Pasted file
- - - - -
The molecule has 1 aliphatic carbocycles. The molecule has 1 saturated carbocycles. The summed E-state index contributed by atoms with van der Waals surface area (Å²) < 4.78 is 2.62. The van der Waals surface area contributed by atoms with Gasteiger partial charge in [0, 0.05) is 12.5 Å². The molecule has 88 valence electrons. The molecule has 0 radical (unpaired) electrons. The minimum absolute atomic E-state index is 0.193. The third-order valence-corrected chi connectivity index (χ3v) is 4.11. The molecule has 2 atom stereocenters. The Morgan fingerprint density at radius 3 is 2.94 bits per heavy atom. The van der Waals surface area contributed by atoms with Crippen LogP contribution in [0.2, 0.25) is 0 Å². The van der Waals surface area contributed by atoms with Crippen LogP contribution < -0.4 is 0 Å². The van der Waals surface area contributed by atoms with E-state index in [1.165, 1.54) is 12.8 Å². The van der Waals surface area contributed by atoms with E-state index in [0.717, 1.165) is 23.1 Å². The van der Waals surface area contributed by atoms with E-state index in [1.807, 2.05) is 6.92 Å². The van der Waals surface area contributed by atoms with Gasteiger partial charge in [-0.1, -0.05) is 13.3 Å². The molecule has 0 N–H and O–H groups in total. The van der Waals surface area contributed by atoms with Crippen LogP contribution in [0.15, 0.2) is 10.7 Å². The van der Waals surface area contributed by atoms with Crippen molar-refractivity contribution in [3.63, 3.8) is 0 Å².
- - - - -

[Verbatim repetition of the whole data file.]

The molecule has 1 aliphatic carbocycles. The molecule has 1 saturated carbocycles. The summed E-state index contributed by atoms with van der Waals surface area (Å²) < 4.78 is 2.62. The van der Waals surface area contributed by atoms with Gasteiger partial charge in [0, 0.05) is 12.5 Å². The molecule has 88 valence electrons. The molecule has 0 radical (unpaired) electrons. The minimum absolute atomic E-state index is 0.193. The third-order valence-corrected chi connectivity index (χ3v) is 4.11. The molecule has 2 atom stereocenters. The Morgan fingerprint density at radius 3 is 2.94 bits per heavy atom. The van der Waals surface area contributed by atoms with Crippen LogP contribution in [0.2, 0.25) is 0 Å². The van der Waals surface area contributed by atoms with Crippen LogP contribution < -0.4 is 0 Å². The van der Waals surface area contributed by atoms with E-state index in [1.165, 1.54) is 12.8 Å². The van der Waals surface area contributed by atoms with E-state index in [0.717, 1.165) is 23.1 Å². The van der Waals surface area contributed by atoms with E-state index in [1.807, 2.05) is 6.92 Å². The van der Waals surface area contributed by atoms with Gasteiger partial charge in [-0.1, -0.05) is 13.3 Å². The molecule has 0 N–H and O–H groups in total. The van der Waals surface area contributed by atoms with Crippen LogP contribution in [0.15, 0.2) is 10.7 Å². The van der Waals surface area contributed by atoms with Crippen molar-refractivity contribution in [3.63, 3.8) is 0 Å².